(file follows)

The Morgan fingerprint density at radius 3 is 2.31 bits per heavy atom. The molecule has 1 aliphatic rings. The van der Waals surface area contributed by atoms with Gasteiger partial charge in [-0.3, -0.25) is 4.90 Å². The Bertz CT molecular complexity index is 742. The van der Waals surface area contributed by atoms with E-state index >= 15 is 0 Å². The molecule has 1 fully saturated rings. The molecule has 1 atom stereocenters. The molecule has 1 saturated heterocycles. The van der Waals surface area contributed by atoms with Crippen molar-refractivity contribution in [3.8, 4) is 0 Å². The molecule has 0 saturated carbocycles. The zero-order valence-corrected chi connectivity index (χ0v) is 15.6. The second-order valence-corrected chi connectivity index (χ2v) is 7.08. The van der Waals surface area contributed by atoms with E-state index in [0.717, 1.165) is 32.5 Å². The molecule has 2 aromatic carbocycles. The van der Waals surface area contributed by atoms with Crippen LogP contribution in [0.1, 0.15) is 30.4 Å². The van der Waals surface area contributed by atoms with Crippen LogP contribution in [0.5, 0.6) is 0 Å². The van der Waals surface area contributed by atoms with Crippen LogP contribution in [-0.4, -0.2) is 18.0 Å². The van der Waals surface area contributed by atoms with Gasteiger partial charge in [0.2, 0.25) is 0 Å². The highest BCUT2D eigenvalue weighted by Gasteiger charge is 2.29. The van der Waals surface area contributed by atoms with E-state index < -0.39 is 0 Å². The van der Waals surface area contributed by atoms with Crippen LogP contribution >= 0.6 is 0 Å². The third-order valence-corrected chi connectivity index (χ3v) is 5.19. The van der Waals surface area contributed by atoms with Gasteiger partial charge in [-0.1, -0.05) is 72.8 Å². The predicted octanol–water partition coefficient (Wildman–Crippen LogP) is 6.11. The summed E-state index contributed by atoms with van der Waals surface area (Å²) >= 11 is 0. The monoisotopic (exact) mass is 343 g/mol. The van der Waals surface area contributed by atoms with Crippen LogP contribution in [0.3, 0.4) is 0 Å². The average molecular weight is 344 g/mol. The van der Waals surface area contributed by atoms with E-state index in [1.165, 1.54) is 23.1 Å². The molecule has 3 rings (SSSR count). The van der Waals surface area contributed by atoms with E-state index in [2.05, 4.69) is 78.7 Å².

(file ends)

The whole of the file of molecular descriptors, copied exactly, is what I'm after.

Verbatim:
The Morgan fingerprint density at radius 3 is 2.31 bits per heavy atom. The molecule has 1 aliphatic rings. The van der Waals surface area contributed by atoms with Gasteiger partial charge in [-0.3, -0.25) is 4.90 Å². The Bertz CT molecular complexity index is 742. The van der Waals surface area contributed by atoms with E-state index >= 15 is 0 Å². The molecule has 1 fully saturated rings. The molecule has 1 atom stereocenters. The molecule has 1 saturated heterocycles. The van der Waals surface area contributed by atoms with Crippen molar-refractivity contribution in [3.8, 4) is 0 Å². The molecule has 0 saturated carbocycles. The zero-order valence-corrected chi connectivity index (χ0v) is 15.6. The second-order valence-corrected chi connectivity index (χ2v) is 7.08. The van der Waals surface area contributed by atoms with E-state index in [0.717, 1.165) is 32.5 Å². The molecule has 2 aromatic carbocycles. The van der Waals surface area contributed by atoms with Crippen LogP contribution in [0.1, 0.15) is 30.4 Å². The van der Waals surface area contributed by atoms with Crippen LogP contribution in [0.5, 0.6) is 0 Å². The van der Waals surface area contributed by atoms with Crippen LogP contribution in [-0.4, -0.2) is 18.0 Å². The van der Waals surface area contributed by atoms with Gasteiger partial charge in [0.2, 0.25) is 0 Å². The highest BCUT2D eigenvalue weighted by Gasteiger charge is 2.29. The van der Waals surface area contributed by atoms with E-state index < -0.39 is 0 Å². The van der Waals surface area contributed by atoms with Crippen LogP contribution >= 0.6 is 0 Å². The third-order valence-corrected chi connectivity index (χ3v) is 5.19. The van der Waals surface area contributed by atoms with Gasteiger partial charge in [-0.1, -0.05) is 72.8 Å². The predicted octanol–water partition coefficient (Wildman–Crippen LogP) is 6.11. The summed E-state index contributed by atoms with van der Waals surface area (Å²) >= 11 is 0. The monoisotopic (exact) mass is 343 g/mol. The van der Waals surface area contributed by atoms with Crippen LogP contribution in [0.3, 0.4) is 0 Å². The average molecular weight is 344 g/mol. The van der Waals surface area contributed by atoms with E-state index in [1.165, 1.54) is 23.1 Å². The molecule has 3 rings (SSSR count). The van der Waals surface area contributed by atoms with E-state index in [2.05, 4.69) is 78.7 Å².